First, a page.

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Electronic Monitoring Systems

Hand Hygiene Is the Best Way to Prevent the Spread of HAIs

Pamela Wagner

6/22/2016


By Pamela T. Wagner, MSN, RN


Clinical Application Specialist, GOJO

Healthcare-associated infections (HAIs) have many negative effects on hospitals and patients – causing thousands of preventable deaths every year and draining valuable resources from the nation’s healthcare system. HAI prevention is typically approached with a bundle of solutions – and hand hygiene is one of the critical components.

Six Studies Confirming the Effectiveness of Hand Hygiene

According to the Centers for Disease Control and Prevention (CDC), practicing regular hand hygiene is the best way to prevent the spread of HAIs. Scientific research dating back to the mid-1800s has established the effectiveness of hand hygiene in preventing the transmission of illness - but modern researchers are able to deploy far more sophisticated methods and technology. These 21st-century studies examine the impact of various clinical interventions on hand hygiene compliance and HAI rates in hospitals.

  • A study published in Behavioral Medicine found that an organizational climate intervention resulted in sustained improvement in hand hygiene performance and an 85% reduction in the hospital’s VRE rate.1
  • Lancet examined a multi-modal intervention including increased access to alcohol-based hand sanitizer and regular performance feedback. Results included an 87% reduction in MRSA cross-transmission rates and a 42% reduction in the overall prevalence of health care-associated infections.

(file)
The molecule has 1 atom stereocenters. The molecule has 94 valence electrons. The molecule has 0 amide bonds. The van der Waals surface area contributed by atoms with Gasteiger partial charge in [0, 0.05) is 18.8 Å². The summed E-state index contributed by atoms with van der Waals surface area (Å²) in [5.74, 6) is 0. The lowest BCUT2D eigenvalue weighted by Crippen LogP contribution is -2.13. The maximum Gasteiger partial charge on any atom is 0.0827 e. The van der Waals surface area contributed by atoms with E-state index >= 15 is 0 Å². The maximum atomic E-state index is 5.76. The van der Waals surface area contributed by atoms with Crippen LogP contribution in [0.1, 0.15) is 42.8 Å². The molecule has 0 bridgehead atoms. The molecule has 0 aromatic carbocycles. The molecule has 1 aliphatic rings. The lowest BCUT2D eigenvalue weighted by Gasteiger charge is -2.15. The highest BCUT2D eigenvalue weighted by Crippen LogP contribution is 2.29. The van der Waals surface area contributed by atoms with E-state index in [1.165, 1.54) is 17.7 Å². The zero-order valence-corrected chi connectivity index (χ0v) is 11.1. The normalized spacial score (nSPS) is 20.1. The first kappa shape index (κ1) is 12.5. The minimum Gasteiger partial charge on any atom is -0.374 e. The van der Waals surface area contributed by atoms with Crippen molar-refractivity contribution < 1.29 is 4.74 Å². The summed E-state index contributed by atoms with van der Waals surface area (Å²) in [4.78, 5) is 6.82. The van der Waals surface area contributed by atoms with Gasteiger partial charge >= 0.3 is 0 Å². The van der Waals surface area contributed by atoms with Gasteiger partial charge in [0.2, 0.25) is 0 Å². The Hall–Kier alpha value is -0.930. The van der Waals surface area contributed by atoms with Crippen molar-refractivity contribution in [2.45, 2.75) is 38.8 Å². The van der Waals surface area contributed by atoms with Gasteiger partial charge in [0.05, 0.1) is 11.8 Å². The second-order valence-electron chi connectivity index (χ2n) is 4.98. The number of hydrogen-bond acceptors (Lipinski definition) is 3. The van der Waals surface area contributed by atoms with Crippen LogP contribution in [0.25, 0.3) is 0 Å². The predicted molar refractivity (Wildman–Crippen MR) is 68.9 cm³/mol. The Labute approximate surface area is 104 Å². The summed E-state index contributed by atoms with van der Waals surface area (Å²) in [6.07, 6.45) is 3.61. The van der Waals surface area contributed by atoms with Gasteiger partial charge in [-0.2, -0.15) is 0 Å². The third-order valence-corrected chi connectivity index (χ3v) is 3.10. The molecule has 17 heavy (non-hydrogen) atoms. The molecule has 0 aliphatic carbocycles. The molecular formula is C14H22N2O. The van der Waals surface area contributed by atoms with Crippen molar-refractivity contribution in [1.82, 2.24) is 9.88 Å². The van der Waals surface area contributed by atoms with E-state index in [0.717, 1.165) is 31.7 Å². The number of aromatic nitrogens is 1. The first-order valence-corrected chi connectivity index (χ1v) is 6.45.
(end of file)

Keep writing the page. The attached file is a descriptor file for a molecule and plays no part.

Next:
• A study in Infection Control and Hospital Epidemiology found that a hand hygiene program in a hospital’s neonatal intensive care unit reduced overall HAI rates by nearly 30%.3 
  • A study in the American Journal of Infection Control found that HAI rates fell by more than 40% after an intervention to improve hand hygiene in a tertiary care hospital’s intensive care units.
  • A hospital-wide hand hygiene promotion strategy improved hand hygiene compliance from 20% to 61% and reduced the frequency of healthcare-associated MRSA infections by 50% over a three-year period, according to a study in Antimicrobial Resistance and Infection Control.5
  • According to the American Journal of Infection Control, a multifaceted program increased hand hygiene compliance from 38% to 65% over four years, resulting in decreased rates of MRSA, VAP, CLABSI, and CAUTI.6

The Need for Performance Improvement Is Real

In spite of increased awareness and a growing body of scientific literature demonstrating the efficacy of hand hygiene, it remains a challenge for healthcare workers to comply fully with recommended practices. Hand hygiene rates are frequently overstated in official figures due to the shortcomings of direct observation, particularly the Hawthorne Effect. A recent study using the GOJO SMARTLINK™ electronic monitoring system showed that hand hygiene rates are inflated up to 300% in the presence of an observer—and quickly return to normal when the observation ends. This problem calls for a more sustained effort.